### Returning wrong value

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In function Sum why is program returning an 8 in sizeof(A) instead of 4? Int*P points to first element in array A which is an integer of 4 bytes.
Thanks.

#include <iostream>
using namespace ::std;
int Sum(int* A, int size)
{
int sum = 0;
cout << "In Sum size of A = " << sizeof(A) << " and size of A[0] = " << sizeof(A[0]) << endl;
for (int i = 0; i < size; i++)
{
sum+= A[i];
}
return sum;
}

int main()
{
int A[] = {2,4,5,6,7};
int size = sizeof(A) / sizeof(A[0]);
int total = Sum( A, size);
cout << "In Main size of A = " << sizeof(A) << " and size of A[0] = " << sizeof(A[0]) << endl;
cout << "Sum of elements = " << total << endl;
}
PLEASE ALWAYS USE CODE TAGS (the <> formatting button) when posting code.
It makes it easier to read your code and also easier to respond to your post.
http://www.cplusplus.com/articles/jEywvCM9/
Hint: You can edit your post, highlight your code and press the <> formatting button.

What compiler are you using? A 64 bit compiler will return 8 for the size of an int.

 Int*P points to first element in array A which is an integer of 4 bytes.
The size of what P points to is irrelevant. What matters is the size of the pointer itself. It sounds like you're using a 64 bit compiler, so pointers (all pointers) are 8 bytes.
In Sum(), A is a memory pointer. The size of a pointer is 8 for 64bit compile and 4 for 32bit - irrespective as to the type to which the pointer points.

Note that with a memory pointer sizeof() returns the size of the pointer - NOT the amount of memory. So sizeof(A) in main is probably 20 (5 elements of 4 bytes) with sizeof(A[0}) probably 4.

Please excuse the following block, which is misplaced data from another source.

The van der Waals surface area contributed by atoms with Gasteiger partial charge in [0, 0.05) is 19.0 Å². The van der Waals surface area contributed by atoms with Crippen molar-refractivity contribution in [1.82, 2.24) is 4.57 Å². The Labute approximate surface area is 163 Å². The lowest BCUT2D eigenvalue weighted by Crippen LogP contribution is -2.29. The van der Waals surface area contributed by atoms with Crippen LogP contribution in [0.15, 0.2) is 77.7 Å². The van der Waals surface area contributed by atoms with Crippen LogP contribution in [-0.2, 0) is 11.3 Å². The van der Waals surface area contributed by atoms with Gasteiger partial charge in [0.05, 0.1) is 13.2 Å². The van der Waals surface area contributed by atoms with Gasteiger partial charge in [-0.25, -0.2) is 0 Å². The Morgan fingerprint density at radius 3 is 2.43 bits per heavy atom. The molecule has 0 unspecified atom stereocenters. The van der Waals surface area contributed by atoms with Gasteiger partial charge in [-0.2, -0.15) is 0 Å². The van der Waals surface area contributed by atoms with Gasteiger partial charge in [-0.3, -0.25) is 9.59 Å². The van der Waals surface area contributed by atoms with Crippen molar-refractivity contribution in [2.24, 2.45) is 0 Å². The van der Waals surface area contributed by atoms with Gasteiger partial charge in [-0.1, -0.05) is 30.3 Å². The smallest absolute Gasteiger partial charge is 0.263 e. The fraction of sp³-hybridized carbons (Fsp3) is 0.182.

But when A is passed to sum(), the array A is degraded to a pointer. From a pointer you can't determine how many elements (or bytes) are used. Hence you need to also pass size (the number of elements).
A refresher on what pointers are might be helpful:

https://www.learncpp.com/cpp-tutorial/introduction-to-pointers/

And as AbstractionAnon mentioned:

 Please learn to use code tags, they make reading and commenting on source code MUCH easier. How to use code tags: http://www.cplusplus.com/articles/jEywvCM9/ There are other tags available. How to use tags: http://www.cplusplus.com/articles/z13hAqkS/ HINT: you can edit your post and add code tags. Some formatting & indentation would not hurt either
Or as C++20 using std::span:

 ``12345678910111213141516171819`` ``````#include #include #include auto Sum(std::span A) { std::cout << "In Sum A has " << std::size(A) << " elements\n"; return std::accumulate(A.begin(), A.end(), 0LL); } int main() { const int A[] { 2, 4, 5, 6, 7 }; std::cout << "In main A has " << std::size(A) << " elements\n"; const auto s { Sum(A) }; std::cout << "Sum of elements = " << s << '\n'; }``````

which displays:

 ``` In main A has 5 elements In Sum A has 5 elements Sum of elements = 24 ```

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C++98:

 ``12345678`` ``````#include template < std::size_t N > long long Sum( const int (&A)[N] ) { std::cout << "In Sum A has " << N << " elements\n"; return std::accumulate( A, A+N, 0LL ); }``````

Edit: long long came with C++11, so the return type would have to be long in C++98. Which is less than ideal.
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There was no signed type that is guaranteed to hold the equivalent of size_t before C++11?
For typical values, std::ptrdiff_t can be used as signed std::size_t.

 For char arrays shorter than PTRDIFF_MAX, std::ptrdiff_t acts as the signed counterpart of std::size_t: it can store the size of the array of any type. https://en.cppreference.com/w/cpp/types/ptrdiff_t
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